Four months on, no official word on what caused highrise fire
There are no insights into the RCMP major crimes unit’s investigation of a fire at Hay River’s highrise, more than four months after the incident occurred.
More than 100 people were displaced following a fire in an 11th-floor apartment of the building on March 15.
The building has been off-limits to its residents since that day. Many have abandoned hope of returning to the highrise, despite the building owner’s insistence it will soon be repaired and functional.
On Monday, RCMP told Cabin Radio they had no update on their investigation into the fire.
“The investigation … is still ongoing and no new information can be released at this time,” police said by email.
Pressed by Cabin Radio to explain why no information can be shared, spokesperson Julie Plourde said: “Every investigation is unique in the challenges it may present, and the time required to complete them is based on many factors, including: the nature and complexity of the allegations, the number of individuals involved, the number of witnesses that need to be interviewed as well as their availability and location, [and] the characteristics of the evidence trail.
“In order to protect the integrity of the investigation, the evidence obtained, and the privacy of those involved, the RCMP generally would not comment during the course of an investigation.”
It is unusual for a high-profile case of this nature to remain almost a complete mystery, at least to the public, for this long.
Initial speculation in March that arson may have been a factor in the fire has been neither confirmed nor denied by police.
RCMP said they could not predict when more information may become available.
Meanwhile, the building’s management shared a notice online and in Hay River last week advising “all former tenants [that] the company is no longer responsible to store tenants’ uncollected personal belongings and is absolved of all its responsibility in this respect.”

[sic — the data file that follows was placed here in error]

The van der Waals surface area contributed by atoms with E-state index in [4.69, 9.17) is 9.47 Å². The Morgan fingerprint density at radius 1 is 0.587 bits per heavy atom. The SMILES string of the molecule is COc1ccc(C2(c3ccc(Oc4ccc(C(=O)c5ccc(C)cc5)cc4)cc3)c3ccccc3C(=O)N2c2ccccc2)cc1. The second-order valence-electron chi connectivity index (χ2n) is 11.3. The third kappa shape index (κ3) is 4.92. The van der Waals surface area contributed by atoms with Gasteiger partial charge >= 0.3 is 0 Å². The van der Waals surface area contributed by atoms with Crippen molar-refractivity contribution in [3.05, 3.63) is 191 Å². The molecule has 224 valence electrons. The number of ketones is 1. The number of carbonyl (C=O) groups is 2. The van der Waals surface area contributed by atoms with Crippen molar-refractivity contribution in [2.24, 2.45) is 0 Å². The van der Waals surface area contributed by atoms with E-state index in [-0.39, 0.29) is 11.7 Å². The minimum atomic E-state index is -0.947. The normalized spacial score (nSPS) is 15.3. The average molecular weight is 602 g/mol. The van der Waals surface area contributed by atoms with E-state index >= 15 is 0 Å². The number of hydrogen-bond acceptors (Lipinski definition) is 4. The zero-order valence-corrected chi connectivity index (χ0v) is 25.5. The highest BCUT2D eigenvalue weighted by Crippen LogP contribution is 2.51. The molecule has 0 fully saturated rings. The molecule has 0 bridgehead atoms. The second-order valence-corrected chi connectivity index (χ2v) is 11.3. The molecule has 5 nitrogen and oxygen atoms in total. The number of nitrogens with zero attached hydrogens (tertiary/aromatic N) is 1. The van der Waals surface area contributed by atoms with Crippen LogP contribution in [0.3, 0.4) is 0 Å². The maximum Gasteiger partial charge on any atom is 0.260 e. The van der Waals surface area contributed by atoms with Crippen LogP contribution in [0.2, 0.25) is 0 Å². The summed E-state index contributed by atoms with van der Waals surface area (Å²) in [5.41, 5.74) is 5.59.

The note suggested former tenants had received “several opportunities” to remove belongings – many of them damaged by water or smoke from the fire – but items remained inside the building.
“Please be advised that uncollected belongings will be disposed of at tenants’ costs,” the notice read.
It was not clear how Harry Satdeo, the owner of the building, intended to collect any such costs.
In April, Yellowknife lawyer Caroline Wawzonek said the sheer scale of damage to the building meant no contract could continue to exist between Satdeo and the highrise tenants.
“Once there’s a fire, the contract between the landlord and the renter or tenant is what we call frustrated … meaning it can’t be performed,” said Wawzonek at the time.
“The person can’t live there and the landlord can’t provide the home, so the agreement that they had between them is now essentially deemed to be done.”
In line with that assessment, the notice issued by the building’s management makes a point of referring to “former tenants.”
The NWT Residential Tenancies Act allows landlords in many instances to sell possessions abandoned inside buildings, but appears to provide no mechanism for cost recovery – even in ordinary circumstances, without an uninhabitable building as a complicating factor.
Last week’s notice drew derision from residents online.
“Sorry, but after most of my belongings got soaked due to living right below the fire, no way I was going to enter my apartment again to get sick from the mould,” one former tenant wrote.